UNITED STATES DISTRICT COURT NORTHERN DISTRICT OF NEW YORK
February 1, 2008
UNITED STATES OF AMERICA,
MARK REMINGTON, DEFENDANT.
The opinion of the court was delivered by: Scullin, Senior Judge
MEMORANDUM-DECISION AND ORDER
Defendant is charged in a two-count Indictment with knowingly receiving child pornography in violation of 18 U.S.C. § 2252A(a)(2)(A) and knowingly possessing material containing images of child pornography in violation of 18 U.S.C. § 2252A(a)(5)(B). Currently before the Court is Defendant's motion to dismiss the Indictment on the ground that the Government has not presented sufficient evidence to support a conviction. Specifically, Defendant contends that evidence that he viewed child pornography on the internet but did not knowingly download the images to his hard drive does not constitute possession or receipt.
On a motion to dismiss an indictment pursuant to Rule 12(b)(2) of the Federal Rules of Criminal Procedure, a court may consider "any defense, objection, or request that" is capable of determination "without a trial on the general issue." Fed. R. Crim. P. 12(b)(2). "The general issue in a criminal trial is . . . whether the defendant is guilty of the offense charged." United States v. Doe, 63 F.3d 121, 125 (2d Cir. 1995). It is well-established that an indictment that is complete on its face is not subject to challenge on the ground that the evidence presented to the grand jury was legally insufficient. See United States v. Calandra, 414 U.S. 338, 344-45 (1974); Lawn v. United States, 355 U.S. 339, 349-50 (1958).
Furthermore, the Federal Rules of Criminal Procedure do not recognize an analogue to summary judgment in the civil context. See United States v. Greater Syracuse Bd. of Realtors, Inc., 449 F. Supp. 887, 899 (N.D.N.Y. 1978) ("Rule 12 is not intended to authorize 'speaking motions' whereby the truth of the allegations of the Indictment are challenged." (citing 1 C. Wright, Federal Practice and Procedure § 194 (1969)) (other citations omitted)). Therefore, unless the Government has made a full proffer of the evidence it intends to introduce at trial, it is not appropriate for a court to resolve questions of fact pertaining to the "general issue" of the case before trial. See United States v. Alfonso, 143 F.3d 772, 776-77 (2d Cir. 1998); accord United States v. DeLaurentis, 230 F.3d 659, 660-61 (3d Cir. 2000) (holding that, unless there is a stipulated record, a pretrial motion to dismiss an indictment for insufficient evidence is inappropriate).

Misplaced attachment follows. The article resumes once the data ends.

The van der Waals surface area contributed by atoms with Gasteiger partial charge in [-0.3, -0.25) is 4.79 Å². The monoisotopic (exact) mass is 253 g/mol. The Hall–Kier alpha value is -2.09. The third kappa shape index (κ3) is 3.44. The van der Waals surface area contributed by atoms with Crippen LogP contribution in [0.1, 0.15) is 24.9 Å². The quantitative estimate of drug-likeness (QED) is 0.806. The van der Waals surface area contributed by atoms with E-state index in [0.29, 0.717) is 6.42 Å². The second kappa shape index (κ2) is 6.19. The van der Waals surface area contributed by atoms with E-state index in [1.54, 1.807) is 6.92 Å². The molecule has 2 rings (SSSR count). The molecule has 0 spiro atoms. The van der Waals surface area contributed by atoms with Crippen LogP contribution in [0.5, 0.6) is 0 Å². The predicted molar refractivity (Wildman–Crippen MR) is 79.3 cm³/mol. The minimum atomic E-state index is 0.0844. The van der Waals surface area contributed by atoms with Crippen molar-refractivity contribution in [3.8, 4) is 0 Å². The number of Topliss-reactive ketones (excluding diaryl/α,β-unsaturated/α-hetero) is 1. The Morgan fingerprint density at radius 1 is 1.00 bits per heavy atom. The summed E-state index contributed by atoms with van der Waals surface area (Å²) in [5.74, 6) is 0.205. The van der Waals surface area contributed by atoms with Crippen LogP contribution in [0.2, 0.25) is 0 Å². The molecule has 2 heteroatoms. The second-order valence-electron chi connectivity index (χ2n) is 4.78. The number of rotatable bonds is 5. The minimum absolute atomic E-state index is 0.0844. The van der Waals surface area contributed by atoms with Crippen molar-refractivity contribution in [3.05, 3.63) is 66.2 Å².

The Government stated at oral argument that the evidence that it has turned over to Defendant does not constitute a full proffer. See United States v. Remire, 400 F. Supp. 2d 627, 630-31 (S.D.N.Y. 2005) (holding that the Government's statements at pretrial conference outlining its intended proof at trial was not a full proffer where it explicitly stated it was not making a full proffer). Under these circumstances, the Court finds that dismissal under Rule 12(b)(2) is improper.
After carefully considering the entire file in this matter, the parties' submissions and oral arguments, and the applicable law, and for the reasons stated herein, the Court hereby
ORDERS that Defendant's motion to dismiss the Indictment is DENIED; and the Court further
ORDERS that the parties shall file their pretrial submissions on or before February 8, 2008; and the Court further
ORDERS that the final pretrial conference is scheduled for February 13, 2008, at 3:30 p.m.; and the Court further
ORDERS that the trial of this matter will commence on February 19, 2008, at 9:30 a.m.
IT IS SO ORDERED.
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